Snettisham site readied for work on new towers

Posted: Sunday, May 11, 2008

Alaska Electric Light & Power Co. contractors were on schedule this week as they cleared the Snettisham avalanche path for new power line and transmission towers to go in, according to the electric utility.

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William Boatman / Alaska Electric Light And Power Co.
William Boatman / Alaska Electric Light And Power Co.

The roughly $7 million project is still scheduled to be finished by mid-to-late July, according to Scott Willis, AEL&P's generation engineer.

"They had a good week," Willis said.

The first phase of the project is cleaning up the damage. An April 16 avalanche destroyed two towers, damaged five others, and disconnected the transmission line that supplied Juneau's hydroelectric power from the Snettisham lakes, 40 miles south of town.

Two crews of contractors from Anchorage-based City Electric Inc. worked on the mountainside last week, according to Eric Eriksen, vice president of transmission and generation.

They removed the high-voltage power transmission line from the towers and attached it to the ground. That way it can't drag structures down if there's another avalanche.

Helicopters took out downed tower parts. Friday, workers were shoveling out the last tower foundation still covered by snow. All the foundations are in good condition, Willis said.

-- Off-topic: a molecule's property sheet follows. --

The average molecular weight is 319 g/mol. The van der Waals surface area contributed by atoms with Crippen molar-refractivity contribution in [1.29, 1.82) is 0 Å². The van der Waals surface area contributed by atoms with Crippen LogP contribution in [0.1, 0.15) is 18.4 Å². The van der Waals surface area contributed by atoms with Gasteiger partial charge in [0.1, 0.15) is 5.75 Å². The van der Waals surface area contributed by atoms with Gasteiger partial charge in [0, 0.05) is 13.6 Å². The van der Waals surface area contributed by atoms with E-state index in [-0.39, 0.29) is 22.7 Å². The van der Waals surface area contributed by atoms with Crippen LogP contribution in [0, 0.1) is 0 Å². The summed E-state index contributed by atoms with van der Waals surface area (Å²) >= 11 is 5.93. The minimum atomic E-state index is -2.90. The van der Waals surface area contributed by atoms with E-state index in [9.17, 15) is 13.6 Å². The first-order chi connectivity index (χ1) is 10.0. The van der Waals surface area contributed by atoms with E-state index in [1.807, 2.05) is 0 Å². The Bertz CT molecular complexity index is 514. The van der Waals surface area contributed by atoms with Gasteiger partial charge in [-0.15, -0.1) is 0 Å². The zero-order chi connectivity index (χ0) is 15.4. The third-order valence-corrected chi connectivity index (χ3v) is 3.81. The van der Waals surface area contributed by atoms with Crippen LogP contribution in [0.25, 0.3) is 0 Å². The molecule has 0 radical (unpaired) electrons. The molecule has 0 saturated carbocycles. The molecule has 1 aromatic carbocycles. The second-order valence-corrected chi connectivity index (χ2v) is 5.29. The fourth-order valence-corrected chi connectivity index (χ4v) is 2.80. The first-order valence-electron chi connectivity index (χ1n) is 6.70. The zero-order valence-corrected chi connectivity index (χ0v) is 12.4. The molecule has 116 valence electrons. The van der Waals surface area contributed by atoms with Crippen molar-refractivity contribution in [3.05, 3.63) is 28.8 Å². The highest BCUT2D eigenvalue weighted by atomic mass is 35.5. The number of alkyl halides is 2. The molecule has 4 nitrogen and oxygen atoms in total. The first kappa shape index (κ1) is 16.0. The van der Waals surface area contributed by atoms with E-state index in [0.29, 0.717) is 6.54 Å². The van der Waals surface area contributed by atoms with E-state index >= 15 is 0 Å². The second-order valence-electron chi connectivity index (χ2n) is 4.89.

Another crew, on flatter ground at Snettisham, assembled spare tower parts that until now have been stored there and at a Thane warehouse.

The new towers will be built on the foundations of the old ones. Helicopters will fly them in. The towers vary in weight from under 3,000 to about 12,000 pounds.

The last step in the project will be to restring the transmission line across the towers.

Two avalanche experts have been watching site safety. Avalanche areas have been off limits at times, but the workers have been able to get to all the parts of the site, Eriksen said.

An avalanche came down Tuesday while workers were on other parts of the mountain.

"It was a little scary for everybody, because it reverberates throughout the area. But everyone was out of the path of damage," Eriksen said.

He said the site has been bustling. The 12 linemen and seven other support workers have been sleeping at the site. Plumbers, electricians, surveyors and other workers have been in and out on barges, helicopters and planes.

"My job is to make sure it's all in motion, and it's definitely never a dull moment," he said.

• Contact reporter Kate Goldenat 523-2276 or e-mail

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